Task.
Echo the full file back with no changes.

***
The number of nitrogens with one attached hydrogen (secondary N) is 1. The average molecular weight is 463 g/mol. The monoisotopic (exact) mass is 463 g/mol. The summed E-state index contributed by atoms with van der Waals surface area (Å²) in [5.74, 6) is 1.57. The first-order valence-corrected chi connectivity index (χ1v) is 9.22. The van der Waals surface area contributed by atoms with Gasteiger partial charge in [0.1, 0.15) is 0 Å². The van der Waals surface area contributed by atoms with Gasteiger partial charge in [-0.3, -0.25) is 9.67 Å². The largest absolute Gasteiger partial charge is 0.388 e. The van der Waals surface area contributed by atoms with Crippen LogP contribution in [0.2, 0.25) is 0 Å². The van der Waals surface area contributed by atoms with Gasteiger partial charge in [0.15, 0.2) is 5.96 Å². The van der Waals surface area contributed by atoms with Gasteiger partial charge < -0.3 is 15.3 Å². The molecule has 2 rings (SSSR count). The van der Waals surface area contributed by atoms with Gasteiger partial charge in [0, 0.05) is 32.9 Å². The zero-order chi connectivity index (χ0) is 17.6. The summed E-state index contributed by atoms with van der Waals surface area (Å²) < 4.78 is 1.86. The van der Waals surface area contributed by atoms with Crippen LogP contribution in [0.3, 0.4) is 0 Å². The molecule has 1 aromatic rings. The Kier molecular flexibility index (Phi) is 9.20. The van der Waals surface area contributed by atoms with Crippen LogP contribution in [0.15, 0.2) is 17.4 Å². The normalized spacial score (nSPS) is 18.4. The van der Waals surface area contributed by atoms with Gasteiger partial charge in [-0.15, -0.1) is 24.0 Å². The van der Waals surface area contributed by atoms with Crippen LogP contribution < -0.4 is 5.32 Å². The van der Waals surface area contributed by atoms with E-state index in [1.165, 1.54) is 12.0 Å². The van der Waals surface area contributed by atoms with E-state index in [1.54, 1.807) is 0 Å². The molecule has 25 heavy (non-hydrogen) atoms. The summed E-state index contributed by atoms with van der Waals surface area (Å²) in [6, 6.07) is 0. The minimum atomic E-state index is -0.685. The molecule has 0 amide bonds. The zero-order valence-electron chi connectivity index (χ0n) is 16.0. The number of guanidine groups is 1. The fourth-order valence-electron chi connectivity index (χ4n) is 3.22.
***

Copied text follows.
The number of nitrogens with one attached hydrogen (secondary N) is 1. The average molecular weight is 463 g/mol. The monoisotopic (exact) mass is 463 g/mol. The summed E-state index contributed by atoms with van der Waals surface area (Å²) in [5.74, 6) is 1.57. The first-order valence-corrected chi connectivity index (χ1v) is 9.22. The van der Waals surface area contributed by atoms with Gasteiger partial charge in [0.1, 0.15) is 0 Å². The van der Waals surface area contributed by atoms with Gasteiger partial charge in [-0.3, -0.25) is 9.67 Å². The largest absolute Gasteiger partial charge is 0.388 e. The van der Waals surface area contributed by atoms with Crippen LogP contribution in [0.2, 0.25) is 0 Å². The van der Waals surface area contributed by atoms with Gasteiger partial charge in [0.15, 0.2) is 5.96 Å². The van der Waals surface area contributed by atoms with Gasteiger partial charge < -0.3 is 15.3 Å². The molecule has 2 rings (SSSR count). The van der Waals surface area contributed by atoms with Gasteiger partial charge in [0, 0.05) is 32.9 Å². The zero-order chi connectivity index (χ0) is 17.6. The summed E-state index contributed by atoms with van der Waals surface area (Å²) < 4.78 is 1.86. The van der Waals surface area contributed by atoms with Crippen LogP contribution in [0.3, 0.4) is 0 Å². The molecule has 1 aromatic rings. The Kier molecular flexibility index (Phi) is 9.20. The van der Waals surface area contributed by atoms with Crippen LogP contribution in [0.15, 0.2) is 17.4 Å². The normalized spacial score (nSPS) is 18.4. The van der Waals surface area contributed by atoms with Gasteiger partial charge in [-0.15, -0.1) is 24.0 Å². The van der Waals surface area contributed by atoms with Crippen LogP contribution < -0.4 is 5.32 Å². The van der Waals surface area contributed by atoms with E-state index in [1.165, 1.54) is 12.0 Å². The van der Waals surface area contributed by atoms with E-state index in [1.54, 1.807) is 0 Å². The molecule has 25 heavy (non-hydrogen) atoms. The summed E-state index contributed by atoms with van der Waals surface area (Å²) in [6, 6.07) is 0. The minimum atomic E-state index is -0.685. The molecule has 0 amide bonds. The zero-order valence-electron chi connectivity index (χ0n) is 16.0. The number of guanidine groups is 1. The fourth-order valence-electron chi connectivity index (χ4n) is 3.22.